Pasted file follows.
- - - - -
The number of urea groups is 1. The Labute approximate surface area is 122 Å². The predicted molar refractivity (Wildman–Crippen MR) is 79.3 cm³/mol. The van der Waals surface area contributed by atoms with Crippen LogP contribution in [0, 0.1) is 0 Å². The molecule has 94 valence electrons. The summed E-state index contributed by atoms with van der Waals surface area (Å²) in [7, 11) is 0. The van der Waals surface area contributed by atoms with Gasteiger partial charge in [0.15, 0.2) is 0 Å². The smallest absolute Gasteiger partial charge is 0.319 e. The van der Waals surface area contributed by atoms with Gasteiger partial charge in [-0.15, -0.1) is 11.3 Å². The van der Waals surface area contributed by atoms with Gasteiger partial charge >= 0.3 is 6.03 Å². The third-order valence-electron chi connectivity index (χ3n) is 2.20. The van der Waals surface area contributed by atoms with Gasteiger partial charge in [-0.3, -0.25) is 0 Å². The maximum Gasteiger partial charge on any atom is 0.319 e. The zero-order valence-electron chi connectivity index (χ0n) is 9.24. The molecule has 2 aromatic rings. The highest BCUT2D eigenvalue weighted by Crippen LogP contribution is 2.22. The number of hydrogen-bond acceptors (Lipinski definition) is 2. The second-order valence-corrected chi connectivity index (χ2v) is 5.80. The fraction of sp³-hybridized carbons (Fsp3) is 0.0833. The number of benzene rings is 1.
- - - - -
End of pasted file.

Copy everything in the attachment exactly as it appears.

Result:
The number of urea groups is 1. The Labute approximate surface area is 122 Å². The predicted molar refractivity (Wildman–Crippen MR) is 79.3 cm³/mol. The van der Waals surface area contributed by atoms with Crippen LogP contribution in [0, 0.1) is 0 Å². The molecule has 94 valence electrons. The summed E-state index contributed by atoms with van der Waals surface area (Å²) in [7, 11) is 0. The van der Waals surface area contributed by atoms with Gasteiger partial charge in [0.15, 0.2) is 0 Å². The smallest absolute Gasteiger partial charge is 0.319 e. The van der Waals surface area contributed by atoms with Gasteiger partial charge in [-0.15, -0.1) is 11.3 Å². The van der Waals surface area contributed by atoms with Gasteiger partial charge >= 0.3 is 6.03 Å². The third-order valence-electron chi connectivity index (χ3n) is 2.20. The van der Waals surface area contributed by atoms with Gasteiger partial charge in [-0.3, -0.25) is 0 Å². The maximum Gasteiger partial charge on any atom is 0.319 e. The zero-order valence-electron chi connectivity index (χ0n) is 9.24. The molecule has 2 aromatic rings. The highest BCUT2D eigenvalue weighted by Crippen LogP contribution is 2.22. The number of hydrogen-bond acceptors (Lipinski definition) is 2. The second-order valence-corrected chi connectivity index (χ2v) is 5.80. The fraction of sp³-hybridized carbons (Fsp3) is 0.0833. The number of benzene rings is 1.